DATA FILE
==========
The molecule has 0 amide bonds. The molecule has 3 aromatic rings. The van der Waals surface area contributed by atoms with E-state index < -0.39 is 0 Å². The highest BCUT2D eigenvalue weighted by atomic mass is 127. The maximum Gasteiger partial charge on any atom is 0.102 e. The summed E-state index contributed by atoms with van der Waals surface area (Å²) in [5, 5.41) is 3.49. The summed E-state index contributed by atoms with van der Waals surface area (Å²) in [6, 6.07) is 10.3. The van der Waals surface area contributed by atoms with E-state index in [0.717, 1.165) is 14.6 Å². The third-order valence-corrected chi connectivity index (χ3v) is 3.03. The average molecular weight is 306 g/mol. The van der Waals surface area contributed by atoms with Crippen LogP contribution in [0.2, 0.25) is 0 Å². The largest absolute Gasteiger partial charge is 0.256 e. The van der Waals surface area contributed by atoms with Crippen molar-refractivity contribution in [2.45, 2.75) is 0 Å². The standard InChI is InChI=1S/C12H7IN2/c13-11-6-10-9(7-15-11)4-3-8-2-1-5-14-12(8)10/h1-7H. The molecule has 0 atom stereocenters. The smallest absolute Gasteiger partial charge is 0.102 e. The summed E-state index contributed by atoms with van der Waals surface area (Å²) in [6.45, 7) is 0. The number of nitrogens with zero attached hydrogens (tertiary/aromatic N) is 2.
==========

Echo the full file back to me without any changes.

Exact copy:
The molecule has 0 amide bonds. The molecule has 3 aromatic rings. The van der Waals surface area contributed by atoms with E-state index < -0.39 is 0 Å². The highest BCUT2D eigenvalue weighted by atomic mass is 127. The maximum Gasteiger partial charge on any atom is 0.102 e. The summed E-state index contributed by atoms with van der Waals surface area (Å²) in [5, 5.41) is 3.49. The summed E-state index contributed by atoms with van der Waals surface area (Å²) in [6, 6.07) is 10.3. The van der Waals surface area contributed by atoms with E-state index in [0.717, 1.165) is 14.6 Å². The third-order valence-corrected chi connectivity index (χ3v) is 3.03. The average molecular weight is 306 g/mol. The van der Waals surface area contributed by atoms with Crippen LogP contribution in [0.2, 0.25) is 0 Å². The largest absolute Gasteiger partial charge is 0.256 e. The van der Waals surface area contributed by atoms with Crippen molar-refractivity contribution in [2.45, 2.75) is 0 Å². The standard InChI is InChI=1S/C12H7IN2/c13-11-6-10-9(7-15-11)4-3-8-2-1-5-14-12(8)10/h1-7H. The molecule has 0 atom stereocenters. The smallest absolute Gasteiger partial charge is 0.102 e. The summed E-state index contributed by atoms with van der Waals surface area (Å²) in [6.45, 7) is 0. The number of nitrogens with zero attached hydrogens (tertiary/aromatic N) is 2.